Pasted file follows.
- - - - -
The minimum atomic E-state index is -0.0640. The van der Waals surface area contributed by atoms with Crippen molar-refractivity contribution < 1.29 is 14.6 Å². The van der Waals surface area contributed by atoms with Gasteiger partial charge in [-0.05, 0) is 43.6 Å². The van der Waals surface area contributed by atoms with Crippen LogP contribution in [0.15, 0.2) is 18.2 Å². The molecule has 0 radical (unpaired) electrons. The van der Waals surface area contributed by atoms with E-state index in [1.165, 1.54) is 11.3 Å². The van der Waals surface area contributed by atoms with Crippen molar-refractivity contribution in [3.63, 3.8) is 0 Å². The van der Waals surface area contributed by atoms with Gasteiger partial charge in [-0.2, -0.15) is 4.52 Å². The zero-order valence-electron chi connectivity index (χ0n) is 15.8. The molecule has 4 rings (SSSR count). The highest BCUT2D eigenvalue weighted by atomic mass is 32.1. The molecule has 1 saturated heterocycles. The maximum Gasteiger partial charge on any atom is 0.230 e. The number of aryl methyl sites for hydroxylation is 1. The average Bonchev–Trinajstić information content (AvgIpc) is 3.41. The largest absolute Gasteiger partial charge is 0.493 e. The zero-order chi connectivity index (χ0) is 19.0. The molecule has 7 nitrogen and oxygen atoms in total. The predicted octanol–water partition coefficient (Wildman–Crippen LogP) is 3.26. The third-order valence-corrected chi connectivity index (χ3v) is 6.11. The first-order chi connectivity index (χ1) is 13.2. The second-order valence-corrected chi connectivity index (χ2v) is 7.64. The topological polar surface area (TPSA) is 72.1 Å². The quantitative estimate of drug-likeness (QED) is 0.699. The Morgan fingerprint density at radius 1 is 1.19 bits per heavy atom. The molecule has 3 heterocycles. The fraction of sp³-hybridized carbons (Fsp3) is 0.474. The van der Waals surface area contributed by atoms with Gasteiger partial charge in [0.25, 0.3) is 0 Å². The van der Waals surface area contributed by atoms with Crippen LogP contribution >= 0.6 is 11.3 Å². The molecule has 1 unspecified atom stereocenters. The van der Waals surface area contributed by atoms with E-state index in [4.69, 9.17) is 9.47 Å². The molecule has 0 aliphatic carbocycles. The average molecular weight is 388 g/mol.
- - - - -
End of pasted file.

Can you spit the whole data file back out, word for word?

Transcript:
The minimum atomic E-state index is -0.0640. The van der Waals surface area contributed by atoms with Crippen molar-refractivity contribution < 1.29 is 14.6 Å². The van der Waals surface area contributed by atoms with Gasteiger partial charge in [-0.05, 0) is 43.6 Å². The van der Waals surface area contributed by atoms with Crippen LogP contribution in [0.15, 0.2) is 18.2 Å². The molecule has 0 radical (unpaired) electrons. The van der Waals surface area contributed by atoms with E-state index in [1.165, 1.54) is 11.3 Å². The van der Waals surface area contributed by atoms with Crippen molar-refractivity contribution in [3.63, 3.8) is 0 Å². The van der Waals surface area contributed by atoms with Gasteiger partial charge in [-0.2, -0.15) is 4.52 Å². The zero-order valence-electron chi connectivity index (χ0n) is 15.8. The molecule has 4 rings (SSSR count). The highest BCUT2D eigenvalue weighted by atomic mass is 32.1. The molecule has 1 saturated heterocycles. The maximum Gasteiger partial charge on any atom is 0.230 e. The number of aryl methyl sites for hydroxylation is 1. The average Bonchev–Trinajstić information content (AvgIpc) is 3.41. The largest absolute Gasteiger partial charge is 0.493 e. The zero-order chi connectivity index (χ0) is 19.0. The molecule has 7 nitrogen and oxygen atoms in total. The predicted octanol–water partition coefficient (Wildman–Crippen LogP) is 3.26. The third-order valence-corrected chi connectivity index (χ3v) is 6.11. The first-order chi connectivity index (χ1) is 13.2. The second-order valence-corrected chi connectivity index (χ2v) is 7.64. The topological polar surface area (TPSA) is 72.1 Å². The quantitative estimate of drug-likeness (QED) is 0.699. The Morgan fingerprint density at radius 1 is 1.19 bits per heavy atom. The molecule has 3 heterocycles. The fraction of sp³-hybridized carbons (Fsp3) is 0.474. The van der Waals surface area contributed by atoms with Gasteiger partial charge in [0.25, 0.3) is 0 Å². The van der Waals surface area contributed by atoms with Crippen LogP contribution >= 0.6 is 11.3 Å². The molecule has 1 unspecified atom stereocenters. The van der Waals surface area contributed by atoms with E-state index in [4.69, 9.17) is 9.47 Å². The molecule has 0 aliphatic carbocycles. The average molecular weight is 388 g/mol.